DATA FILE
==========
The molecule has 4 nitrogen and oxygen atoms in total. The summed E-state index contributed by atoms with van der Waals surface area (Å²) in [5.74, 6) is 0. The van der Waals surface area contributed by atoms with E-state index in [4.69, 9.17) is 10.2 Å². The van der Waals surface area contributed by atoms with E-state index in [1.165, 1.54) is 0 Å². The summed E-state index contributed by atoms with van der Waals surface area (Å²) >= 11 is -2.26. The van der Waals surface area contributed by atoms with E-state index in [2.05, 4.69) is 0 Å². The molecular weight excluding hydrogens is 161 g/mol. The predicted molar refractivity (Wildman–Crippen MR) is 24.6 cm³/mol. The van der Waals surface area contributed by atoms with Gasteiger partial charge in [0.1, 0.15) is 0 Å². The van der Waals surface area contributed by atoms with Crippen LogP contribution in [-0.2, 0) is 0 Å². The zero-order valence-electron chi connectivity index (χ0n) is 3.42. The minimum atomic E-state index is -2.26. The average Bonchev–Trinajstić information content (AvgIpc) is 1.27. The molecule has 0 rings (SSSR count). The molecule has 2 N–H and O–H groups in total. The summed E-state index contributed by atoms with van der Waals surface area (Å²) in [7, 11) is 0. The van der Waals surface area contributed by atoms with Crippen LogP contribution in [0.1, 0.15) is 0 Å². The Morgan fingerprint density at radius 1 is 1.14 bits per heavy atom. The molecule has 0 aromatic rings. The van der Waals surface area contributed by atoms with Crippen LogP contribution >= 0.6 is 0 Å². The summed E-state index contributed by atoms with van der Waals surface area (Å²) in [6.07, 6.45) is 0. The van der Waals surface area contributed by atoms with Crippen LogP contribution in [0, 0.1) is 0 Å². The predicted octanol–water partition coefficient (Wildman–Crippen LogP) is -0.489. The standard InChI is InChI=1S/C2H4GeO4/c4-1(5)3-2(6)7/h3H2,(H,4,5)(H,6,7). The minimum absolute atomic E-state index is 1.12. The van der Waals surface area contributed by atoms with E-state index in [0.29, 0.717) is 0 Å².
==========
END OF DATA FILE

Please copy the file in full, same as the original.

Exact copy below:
The molecule has 4 nitrogen and oxygen atoms in total. The summed E-state index contributed by atoms with van der Waals surface area (Å²) in [5.74, 6) is 0. The van der Waals surface area contributed by atoms with E-state index in [4.69, 9.17) is 10.2 Å². The van der Waals surface area contributed by atoms with E-state index in [1.165, 1.54) is 0 Å². The summed E-state index contributed by atoms with van der Waals surface area (Å²) >= 11 is -2.26. The van der Waals surface area contributed by atoms with E-state index in [2.05, 4.69) is 0 Å². The molecular weight excluding hydrogens is 161 g/mol. The predicted molar refractivity (Wildman–Crippen MR) is 24.6 cm³/mol. The van der Waals surface area contributed by atoms with Gasteiger partial charge in [0.1, 0.15) is 0 Å². The van der Waals surface area contributed by atoms with Crippen LogP contribution in [-0.2, 0) is 0 Å². The zero-order valence-electron chi connectivity index (χ0n) is 3.42. The minimum atomic E-state index is -2.26. The average Bonchev–Trinajstić information content (AvgIpc) is 1.27. The molecule has 0 rings (SSSR count). The molecule has 2 N–H and O–H groups in total. The summed E-state index contributed by atoms with van der Waals surface area (Å²) in [7, 11) is 0. The van der Waals surface area contributed by atoms with Crippen LogP contribution in [0.1, 0.15) is 0 Å². The Morgan fingerprint density at radius 1 is 1.14 bits per heavy atom. The molecule has 0 aromatic rings. The van der Waals surface area contributed by atoms with Crippen LogP contribution >= 0.6 is 0 Å². The summed E-state index contributed by atoms with van der Waals surface area (Å²) in [6.07, 6.45) is 0. The van der Waals surface area contributed by atoms with Crippen LogP contribution in [0, 0.1) is 0 Å². The predicted octanol–water partition coefficient (Wildman–Crippen LogP) is -0.489. The standard InChI is InChI=1S/C2H4GeO4/c4-1(5)3-2(6)7/h3H2,(H,4,5)(H,6,7). The minimum absolute atomic E-state index is 1.12. The van der Waals surface area contributed by atoms with E-state index in [0.29, 0.717) is 0 Å².